Isomyosin analyses by biochemical, immunochemical, and histochemical investigations have been carried out in five sheep following unilateral recurrent laryngeal nerve paralysis and direct functional electrostimulation of the denervated cricoarytenoid posterior muscle. Myosin light chains were identified by two-dimensional gel electrophoresis. Myosin heavy chains were analyzed by one-dimensional SDS-polyacrylamide gel electrophoresis. Slow myosin heavy chain was identified by orthogonal pepitde mapping and immunochemistry. The stimulation effect at cellular level was determined using adenosine triphosphatase (ATPase) histochemistry. A dramatic increase of the type 1 fiber area (slow, fatique-resistant fibers) could be seen after many weeks of an increasing regime of low-frequency direct electrical stimulation. Biochemically, the amount of slow myosin was always higher than in normal muscles. Some muscles were transformed almost completely to the slow type. At the time they were studied and with the methods employed, the expression of embryonic isomyosin was not observed. In conclusion, after numerous weeks of maintained functional activity, elicited by direct electrostimulation, the denervated muscle regionally showed areas of hypertrophy or at least lack of atrophy of slow myofibers without major signs of muscle damage.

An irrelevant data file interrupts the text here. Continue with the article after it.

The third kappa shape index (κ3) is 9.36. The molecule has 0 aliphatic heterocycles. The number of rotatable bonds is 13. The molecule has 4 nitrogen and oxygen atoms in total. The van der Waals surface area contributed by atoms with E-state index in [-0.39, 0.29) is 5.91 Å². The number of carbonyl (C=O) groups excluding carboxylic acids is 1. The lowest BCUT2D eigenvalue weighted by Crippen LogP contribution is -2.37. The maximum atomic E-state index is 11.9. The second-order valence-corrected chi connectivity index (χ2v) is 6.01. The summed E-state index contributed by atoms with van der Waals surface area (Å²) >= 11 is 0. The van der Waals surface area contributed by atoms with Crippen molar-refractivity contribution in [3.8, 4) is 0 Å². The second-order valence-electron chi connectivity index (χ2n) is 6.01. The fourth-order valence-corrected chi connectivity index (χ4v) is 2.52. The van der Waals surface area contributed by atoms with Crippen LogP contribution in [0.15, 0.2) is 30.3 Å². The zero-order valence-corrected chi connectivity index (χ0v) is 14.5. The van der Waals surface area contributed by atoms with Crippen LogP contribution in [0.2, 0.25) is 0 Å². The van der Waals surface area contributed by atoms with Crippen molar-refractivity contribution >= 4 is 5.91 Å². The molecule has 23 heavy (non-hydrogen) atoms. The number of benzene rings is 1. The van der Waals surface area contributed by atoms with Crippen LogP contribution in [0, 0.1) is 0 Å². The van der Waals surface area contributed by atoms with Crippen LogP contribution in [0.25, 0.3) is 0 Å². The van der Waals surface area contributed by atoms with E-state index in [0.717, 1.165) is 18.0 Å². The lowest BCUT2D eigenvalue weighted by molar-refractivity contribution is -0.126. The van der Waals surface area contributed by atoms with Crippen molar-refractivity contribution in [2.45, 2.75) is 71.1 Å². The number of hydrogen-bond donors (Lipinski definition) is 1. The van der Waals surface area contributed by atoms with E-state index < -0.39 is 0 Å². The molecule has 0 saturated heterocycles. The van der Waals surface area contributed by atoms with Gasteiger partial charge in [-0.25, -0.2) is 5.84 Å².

|Number of pages||13|
|Journal||Muscle and Nerve|
|Publication status||Published - 1988|
ASJC Scopus subject areas
- Clinical Neurology